888. Detection of Respiratory Pathogens in Parapneumonic Effusions by Hypothesis-free, Next-Generation Sequencing (NGS)
Session: Oral Abstract Session: Respiratory Infection Diagnosis
Thursday, October 5, 2017: 2:45 PM
Room: 01AB
Background: Species-specific polymerase chain reaction (PCR) testing of pleural fluid (PF) from children with parapneumonic effusion (PPE) has increased pathogen identification in pediatric PPE. However, a pathogen is not detected in 25-35% of cases. Hypothesis-free, next-generation sequencing (NGS) provides a more comprehensive alternative and has led to pathogen detection in PCR-negative samples. However the utility of NGS in the evaluation of PF from children with PPE is unknown.

Methods: Archived PF (n=20) from children younger than 18 years with PPE and hospitalized at Primary Children’s Hospital, Utah, in 2015 and previously tested by PCR were evaluated. Ten PCR-negative and 10 PCR-positive PF specimens were tested using RNA-seq at an average depth of 7.7 x 106sequencing reads per sample. NGS data were analyzed with Taxonomer. We compared pathogens detected by blood and PF culture, PCR, and NGS.

Results: Overall, compared to blood/PF culture, PF PCR and PF NGS testing of PF increased bacterial identification from 15% to 50% (P<0.05) and 65% (P=0.003) respectively. Pathogen detection in PF by PCR and NGS were comparable (50% vs. 65%, p=NS) (Table). However, compared to PF PCR, NGS significantly increased detection of S. pyogenes (20% vs. 55%; p<0.05), with 100% concordance when detected by PCR and culture. Detection of Fusobacterium spp. (10 vs. 10%) by PF NGS and PF PCR were comparable. In contrast, there was no detection of S. pneumoniae (15% vs. 0%) by PF NGS compared to PF PCR.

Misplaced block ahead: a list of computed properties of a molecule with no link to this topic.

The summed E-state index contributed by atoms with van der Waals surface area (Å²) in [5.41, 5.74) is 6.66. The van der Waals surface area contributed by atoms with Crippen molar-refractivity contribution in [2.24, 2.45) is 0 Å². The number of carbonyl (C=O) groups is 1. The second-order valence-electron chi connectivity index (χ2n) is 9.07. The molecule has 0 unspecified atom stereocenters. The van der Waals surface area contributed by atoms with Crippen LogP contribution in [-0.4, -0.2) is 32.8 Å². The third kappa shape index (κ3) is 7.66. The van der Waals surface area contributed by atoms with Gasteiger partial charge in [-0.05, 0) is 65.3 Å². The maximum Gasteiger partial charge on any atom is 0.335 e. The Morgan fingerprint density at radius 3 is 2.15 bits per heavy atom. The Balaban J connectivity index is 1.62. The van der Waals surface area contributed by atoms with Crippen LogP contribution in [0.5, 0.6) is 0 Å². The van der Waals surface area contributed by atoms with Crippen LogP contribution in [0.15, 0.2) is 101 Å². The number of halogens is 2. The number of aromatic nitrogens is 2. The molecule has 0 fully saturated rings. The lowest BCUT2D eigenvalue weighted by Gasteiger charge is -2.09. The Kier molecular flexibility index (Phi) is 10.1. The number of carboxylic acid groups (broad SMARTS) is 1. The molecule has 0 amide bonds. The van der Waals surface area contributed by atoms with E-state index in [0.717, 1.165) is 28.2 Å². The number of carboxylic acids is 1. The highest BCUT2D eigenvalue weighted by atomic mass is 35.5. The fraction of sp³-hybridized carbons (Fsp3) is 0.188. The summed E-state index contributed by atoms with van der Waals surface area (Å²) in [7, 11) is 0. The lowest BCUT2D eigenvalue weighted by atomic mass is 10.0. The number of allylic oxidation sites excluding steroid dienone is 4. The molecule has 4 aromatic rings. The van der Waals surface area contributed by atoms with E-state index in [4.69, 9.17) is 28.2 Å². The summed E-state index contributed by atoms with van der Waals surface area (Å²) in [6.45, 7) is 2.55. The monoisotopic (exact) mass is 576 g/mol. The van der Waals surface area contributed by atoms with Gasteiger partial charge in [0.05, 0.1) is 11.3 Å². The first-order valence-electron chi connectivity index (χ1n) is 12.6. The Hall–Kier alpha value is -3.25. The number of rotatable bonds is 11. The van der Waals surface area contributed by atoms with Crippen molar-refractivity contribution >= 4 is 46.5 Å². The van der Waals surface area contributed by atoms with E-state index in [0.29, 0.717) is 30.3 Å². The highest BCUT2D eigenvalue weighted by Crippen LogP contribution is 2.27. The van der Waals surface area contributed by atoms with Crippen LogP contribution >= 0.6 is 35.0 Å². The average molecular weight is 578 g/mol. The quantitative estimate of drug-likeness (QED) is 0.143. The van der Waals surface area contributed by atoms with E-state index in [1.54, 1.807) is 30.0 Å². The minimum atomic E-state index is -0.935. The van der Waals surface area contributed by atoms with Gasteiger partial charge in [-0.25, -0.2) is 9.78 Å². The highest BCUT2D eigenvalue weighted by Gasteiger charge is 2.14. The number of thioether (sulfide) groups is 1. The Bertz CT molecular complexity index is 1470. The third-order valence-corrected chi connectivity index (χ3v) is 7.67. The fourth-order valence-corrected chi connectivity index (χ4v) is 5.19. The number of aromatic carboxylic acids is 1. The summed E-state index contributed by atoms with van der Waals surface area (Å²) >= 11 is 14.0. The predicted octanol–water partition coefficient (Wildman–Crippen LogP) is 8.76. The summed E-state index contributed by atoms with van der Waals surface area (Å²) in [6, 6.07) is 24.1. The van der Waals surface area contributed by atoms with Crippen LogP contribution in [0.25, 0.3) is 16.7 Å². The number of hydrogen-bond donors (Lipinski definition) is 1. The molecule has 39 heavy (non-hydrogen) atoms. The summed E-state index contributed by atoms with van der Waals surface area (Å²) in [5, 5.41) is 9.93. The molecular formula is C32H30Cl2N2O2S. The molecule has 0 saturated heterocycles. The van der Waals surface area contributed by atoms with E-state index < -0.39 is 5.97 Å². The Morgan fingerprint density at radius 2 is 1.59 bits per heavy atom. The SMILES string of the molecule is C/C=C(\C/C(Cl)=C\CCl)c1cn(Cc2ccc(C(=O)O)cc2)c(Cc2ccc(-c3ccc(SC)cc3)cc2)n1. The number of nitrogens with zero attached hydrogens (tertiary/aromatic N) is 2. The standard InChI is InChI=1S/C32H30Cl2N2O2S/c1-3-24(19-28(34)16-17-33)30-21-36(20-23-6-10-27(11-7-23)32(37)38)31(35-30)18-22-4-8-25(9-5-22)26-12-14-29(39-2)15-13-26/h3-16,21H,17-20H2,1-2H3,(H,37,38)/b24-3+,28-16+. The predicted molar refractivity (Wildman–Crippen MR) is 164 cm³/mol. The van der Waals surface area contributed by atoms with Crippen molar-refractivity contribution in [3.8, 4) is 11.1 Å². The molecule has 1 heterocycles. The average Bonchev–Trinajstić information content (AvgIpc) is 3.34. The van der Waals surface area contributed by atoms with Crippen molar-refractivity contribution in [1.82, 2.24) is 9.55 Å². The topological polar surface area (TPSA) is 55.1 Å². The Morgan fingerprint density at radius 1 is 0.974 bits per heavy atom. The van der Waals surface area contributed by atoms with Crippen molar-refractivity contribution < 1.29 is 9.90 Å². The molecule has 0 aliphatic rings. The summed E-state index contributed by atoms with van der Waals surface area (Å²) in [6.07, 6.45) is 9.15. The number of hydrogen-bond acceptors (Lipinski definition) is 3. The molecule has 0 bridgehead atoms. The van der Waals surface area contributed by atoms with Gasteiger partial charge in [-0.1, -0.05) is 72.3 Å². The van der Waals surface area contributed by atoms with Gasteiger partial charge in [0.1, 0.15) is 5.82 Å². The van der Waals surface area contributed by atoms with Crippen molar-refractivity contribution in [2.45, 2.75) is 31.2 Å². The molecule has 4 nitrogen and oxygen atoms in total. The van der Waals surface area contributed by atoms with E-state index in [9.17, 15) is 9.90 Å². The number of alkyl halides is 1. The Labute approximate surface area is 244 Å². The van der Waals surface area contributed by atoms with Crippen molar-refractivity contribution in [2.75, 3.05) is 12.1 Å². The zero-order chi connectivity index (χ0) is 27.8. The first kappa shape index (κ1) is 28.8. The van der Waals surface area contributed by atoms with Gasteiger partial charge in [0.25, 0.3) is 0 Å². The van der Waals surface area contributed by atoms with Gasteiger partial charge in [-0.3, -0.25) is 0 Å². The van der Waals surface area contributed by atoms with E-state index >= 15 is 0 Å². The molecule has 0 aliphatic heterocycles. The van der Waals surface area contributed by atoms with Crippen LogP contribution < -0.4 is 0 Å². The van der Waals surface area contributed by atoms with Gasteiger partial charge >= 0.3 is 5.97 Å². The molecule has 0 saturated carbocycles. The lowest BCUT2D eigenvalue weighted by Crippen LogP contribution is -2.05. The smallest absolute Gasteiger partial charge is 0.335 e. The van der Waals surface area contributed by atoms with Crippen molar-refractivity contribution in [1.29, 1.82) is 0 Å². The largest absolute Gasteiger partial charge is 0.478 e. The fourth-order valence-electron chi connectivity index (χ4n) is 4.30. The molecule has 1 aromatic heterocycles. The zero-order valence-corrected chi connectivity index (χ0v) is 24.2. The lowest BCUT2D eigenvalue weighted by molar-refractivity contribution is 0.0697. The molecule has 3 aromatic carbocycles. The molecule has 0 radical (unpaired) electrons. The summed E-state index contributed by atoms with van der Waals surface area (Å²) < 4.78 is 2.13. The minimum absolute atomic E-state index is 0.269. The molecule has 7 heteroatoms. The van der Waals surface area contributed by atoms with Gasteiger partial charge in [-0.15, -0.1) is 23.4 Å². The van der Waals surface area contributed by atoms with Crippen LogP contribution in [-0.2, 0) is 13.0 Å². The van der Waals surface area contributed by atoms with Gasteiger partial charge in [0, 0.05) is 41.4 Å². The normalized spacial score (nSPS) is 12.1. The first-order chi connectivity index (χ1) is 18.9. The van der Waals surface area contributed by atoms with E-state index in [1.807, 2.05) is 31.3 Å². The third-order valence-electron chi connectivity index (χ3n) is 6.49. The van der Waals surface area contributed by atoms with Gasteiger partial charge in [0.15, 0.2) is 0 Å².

Conclusion:

PF NGS testing significantly improves bacterial identification and comparable to PF PCR testing, which can help inform antimicrobial selection. However there were differences in detection of S. pneumoniae and S. pyogenes. Further studies of NGS testing of PF of children with PPE are needed to assess its potential in the evaluation of PPE in children.

Pathogen

Positive by Culture1 and PCR (n=10)

Negative by Culture1 and PCR (n=10)

Culture1

PF PCR

PF NGS

Culture1

PF PCR

PF NGS

S. pneumoniae

0

3

0

0

0

0

S. pyogenes

1

4

5

0

0

6

MRSA

0

1

0

0

0

0

Fusobacterium spp.

2

2

2

0

0

0

Total

3

10

7

0

0

6

1 Culture includes both blood and PF.

Krow Ampofo, MD, FIDSA, FPIDS.1, Andrew Pavia, MD, FIDSA, FSHEA, FPIDS1, Anne J. Blaschke, MD, PhD, FIDSA, FPIDS1 and Robert Schlaberg, MD, MPH2, (1)Department of Pediatrics, Division of Pediatric Infectious Diseases, University of Utah School of Medicine, Salt Lake City, UT, (2)Department of Pathology, University of Utah, Salt Lake City, UT

Disclosures:

K. Ampofo, None

A. Pavia, None

A. J. Blaschke, BioFire Diagnostics LLC: Collaborator , Have intellectual property in BioFire Diagnostics through the University of Utah and Investigator , Licensing agreement or royalty and Research support

R. Schlaberg, IDbyDNA: Co-founder , Consultant and Shareholder , Stock

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